Although he is largely forgotten today, violinist Robert Gerle made several LPs for Westminster in the 1950s and 1960s. Some of the concertos that he recorded for that label, other than the two reissued here, include those by Vivaldi, Vieuxtemps, Hindemith, and Weill. There also was a set of Beethoven sonatas in which he was partnered by his second wife, Marilyn Neeley. Very little of his discography has been reissued on CD, so this release will be welcomed by violin junkies, particularly because I think this Delius and Barber coupling (originally Westminster WST17045) was his most popular album. The Barber originally was on the first side, and the Delius on the second. Here, the order has been reversed, which makes sense to me, because Delius's concerto ends gently, and Barber's ends with a tart flash of virtuosity.
Gerle was born in 1924 to Hungarian parents, and he received his musical training in that country, although his country of birth was Italy, in a region now under the control of Croatia. The most famous Gerle anecdote concerns his near-execution in the latter days of World War Two. He had escaped from a labor camp outside of Budapest and was hiding out with two dozen other Jews when he was discovered by Russian troops, who were convinced that Gerle was a sniper. As they marched him and his fellows out to be shot, Gerle took his violin with him. A Russian soldier noticed this and asked him to play something by Tchaikovsky. Gerle obliged, and acting on the logic that someone who played the violin couldn't possibly be a sniper, the Russians set Gerle and the other men free.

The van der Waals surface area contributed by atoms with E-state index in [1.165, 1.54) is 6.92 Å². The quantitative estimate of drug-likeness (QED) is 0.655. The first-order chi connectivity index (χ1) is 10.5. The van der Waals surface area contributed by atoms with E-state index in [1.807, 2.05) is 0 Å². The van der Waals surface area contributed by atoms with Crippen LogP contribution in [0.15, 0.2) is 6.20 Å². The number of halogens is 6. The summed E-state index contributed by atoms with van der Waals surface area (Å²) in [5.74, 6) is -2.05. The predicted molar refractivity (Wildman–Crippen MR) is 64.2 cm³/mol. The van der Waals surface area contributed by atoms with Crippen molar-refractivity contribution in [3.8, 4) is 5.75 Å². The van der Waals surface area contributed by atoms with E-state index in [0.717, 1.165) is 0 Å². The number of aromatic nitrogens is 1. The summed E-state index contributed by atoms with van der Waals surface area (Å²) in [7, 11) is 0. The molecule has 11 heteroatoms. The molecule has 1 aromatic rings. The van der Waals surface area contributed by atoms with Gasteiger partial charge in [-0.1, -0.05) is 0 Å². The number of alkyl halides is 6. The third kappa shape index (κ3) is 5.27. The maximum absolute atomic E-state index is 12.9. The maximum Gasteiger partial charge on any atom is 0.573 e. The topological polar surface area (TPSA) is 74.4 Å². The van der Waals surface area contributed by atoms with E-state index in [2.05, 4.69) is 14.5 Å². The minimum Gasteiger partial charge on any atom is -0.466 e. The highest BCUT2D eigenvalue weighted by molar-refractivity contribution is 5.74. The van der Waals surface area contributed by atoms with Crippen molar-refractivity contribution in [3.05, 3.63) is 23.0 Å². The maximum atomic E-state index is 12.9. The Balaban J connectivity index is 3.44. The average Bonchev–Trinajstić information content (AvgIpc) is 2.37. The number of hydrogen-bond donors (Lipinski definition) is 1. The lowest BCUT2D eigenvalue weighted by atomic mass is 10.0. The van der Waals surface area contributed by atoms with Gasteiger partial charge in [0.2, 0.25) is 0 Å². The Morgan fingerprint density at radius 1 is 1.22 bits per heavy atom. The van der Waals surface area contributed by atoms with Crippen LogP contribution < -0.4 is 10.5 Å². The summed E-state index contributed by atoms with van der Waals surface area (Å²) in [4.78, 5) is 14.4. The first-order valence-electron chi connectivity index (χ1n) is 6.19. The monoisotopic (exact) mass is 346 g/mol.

Gerle arrived in the United States in 1950. In addition to concertizing, he held a variety of teaching positions in the New York and Baltimore areas, and he also wrote two books on violin technique. He died in 2005 after struggling with Parkinson's disease.
In 1958, New York Times music critic Harold C. Schonberg reviewed Gerle's Town Hall concert and wrote that the violinist's intonation was "flawless." You can judge for yourself on this CD-R. To my ears, this is indeed beautiful violin playing – "sweet" is the word that comes to mind, actually. I think Gerle (and conductor Zeller) could have done more to give direction to Delius's Violin Concerto, which is, even under the best of conditions (Yehudi Menuhin with conductor Meredith Davies, for example), a rather distended work. Gerle makes many a gorgeous sound here, but the concerto's totality is not realized. Barber's concerto is a much stronger work, and here Gerle seems to be in his element, from the long, singing lines in the first two movements to the mad dash of the third. Unfortunately, the Vienna State Opera Orchestra sounds more under-rehearsed here than in the Delius, so this is almost exclusively Gerle's show. Despite my reservations, I was pleased to make his acquaintance!
No miracles have been achieved with the sound, which is adequate. Some low-level noise betrays the LP origins, particularly in the Delius. This is a limited edition release, so don't delay if you're interested. ReDiscovery (www.rediscovery.us) is asking $12 for it – that includes shipping costs – which is $3 cheaper than most of the CD-R releases. I am guessing the relatively shortness of the program was a factor.
Copyright © 2009, Raymond Tuttle